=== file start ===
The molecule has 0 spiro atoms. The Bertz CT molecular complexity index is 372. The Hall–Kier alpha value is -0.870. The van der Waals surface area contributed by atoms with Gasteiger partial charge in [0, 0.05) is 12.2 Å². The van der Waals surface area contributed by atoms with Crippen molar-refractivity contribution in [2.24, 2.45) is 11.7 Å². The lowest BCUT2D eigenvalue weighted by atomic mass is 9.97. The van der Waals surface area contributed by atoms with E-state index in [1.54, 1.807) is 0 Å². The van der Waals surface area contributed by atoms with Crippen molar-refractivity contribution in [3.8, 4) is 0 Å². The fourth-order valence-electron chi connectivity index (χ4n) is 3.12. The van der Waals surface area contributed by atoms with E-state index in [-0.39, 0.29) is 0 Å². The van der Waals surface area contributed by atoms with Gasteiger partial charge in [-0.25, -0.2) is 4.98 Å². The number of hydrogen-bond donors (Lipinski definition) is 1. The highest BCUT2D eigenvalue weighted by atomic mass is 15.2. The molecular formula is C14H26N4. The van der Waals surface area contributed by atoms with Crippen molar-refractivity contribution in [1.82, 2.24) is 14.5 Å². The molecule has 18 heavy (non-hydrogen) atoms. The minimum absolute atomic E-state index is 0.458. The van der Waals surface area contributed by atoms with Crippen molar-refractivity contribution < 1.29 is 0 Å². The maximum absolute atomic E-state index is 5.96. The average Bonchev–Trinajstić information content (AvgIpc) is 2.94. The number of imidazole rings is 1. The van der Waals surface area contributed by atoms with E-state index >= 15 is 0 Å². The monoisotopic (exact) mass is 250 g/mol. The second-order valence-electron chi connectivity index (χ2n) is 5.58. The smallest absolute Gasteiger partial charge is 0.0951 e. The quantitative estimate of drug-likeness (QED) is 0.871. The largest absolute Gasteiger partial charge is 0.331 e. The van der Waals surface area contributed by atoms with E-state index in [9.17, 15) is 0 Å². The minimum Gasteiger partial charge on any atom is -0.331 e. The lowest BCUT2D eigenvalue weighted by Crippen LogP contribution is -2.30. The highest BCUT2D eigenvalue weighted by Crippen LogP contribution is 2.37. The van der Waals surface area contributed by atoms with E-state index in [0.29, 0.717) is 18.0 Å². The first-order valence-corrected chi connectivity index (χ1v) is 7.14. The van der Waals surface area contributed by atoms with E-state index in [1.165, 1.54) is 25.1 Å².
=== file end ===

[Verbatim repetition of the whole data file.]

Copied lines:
The molecule has 0 spiro atoms. The Bertz CT molecular complexity index is 372. The Hall–Kier alpha value is -0.870. The van der Waals surface area contributed by atoms with Gasteiger partial charge in [0, 0.05) is 12.2 Å². The van der Waals surface area contributed by atoms with Crippen molar-refractivity contribution in [2.24, 2.45) is 11.7 Å². The lowest BCUT2D eigenvalue weighted by atomic mass is 9.97. The van der Waals surface area contributed by atoms with E-state index in [1.54, 1.807) is 0 Å². The van der Waals surface area contributed by atoms with Crippen molar-refractivity contribution in [3.8, 4) is 0 Å². The fourth-order valence-electron chi connectivity index (χ4n) is 3.12. The van der Waals surface area contributed by atoms with E-state index in [-0.39, 0.29) is 0 Å². The van der Waals surface area contributed by atoms with Gasteiger partial charge in [-0.25, -0.2) is 4.98 Å². The number of hydrogen-bond donors (Lipinski definition) is 1. The highest BCUT2D eigenvalue weighted by atomic mass is 15.2. The molecular formula is C14H26N4. The van der Waals surface area contributed by atoms with Crippen molar-refractivity contribution in [1.82, 2.24) is 14.5 Å². The molecule has 18 heavy (non-hydrogen) atoms. The minimum absolute atomic E-state index is 0.458. The van der Waals surface area contributed by atoms with Crippen molar-refractivity contribution < 1.29 is 0 Å². The maximum absolute atomic E-state index is 5.96. The average Bonchev–Trinajstić information content (AvgIpc) is 2.94. The number of imidazole rings is 1. The van der Waals surface area contributed by atoms with E-state index >= 15 is 0 Å². The monoisotopic (exact) mass is 250 g/mol. The second-order valence-electron chi connectivity index (χ2n) is 5.58. The smallest absolute Gasteiger partial charge is 0.0951 e. The quantitative estimate of drug-likeness (QED) is 0.871. The largest absolute Gasteiger partial charge is 0.331 e. The van der Waals surface area contributed by atoms with E-state index in [9.17, 15) is 0 Å². The minimum Gasteiger partial charge on any atom is -0.331 e. The lowest BCUT2D eigenvalue weighted by Crippen LogP contribution is -2.30. The highest BCUT2D eigenvalue weighted by Crippen LogP contribution is 2.37. The van der Waals surface area contributed by atoms with E-state index in [0.29, 0.717) is 18.0 Å². The first-order valence-corrected chi connectivity index (χ1v) is 7.14. The van der Waals surface area contributed by atoms with E-state index in [1.165, 1.54) is 25.1 Å².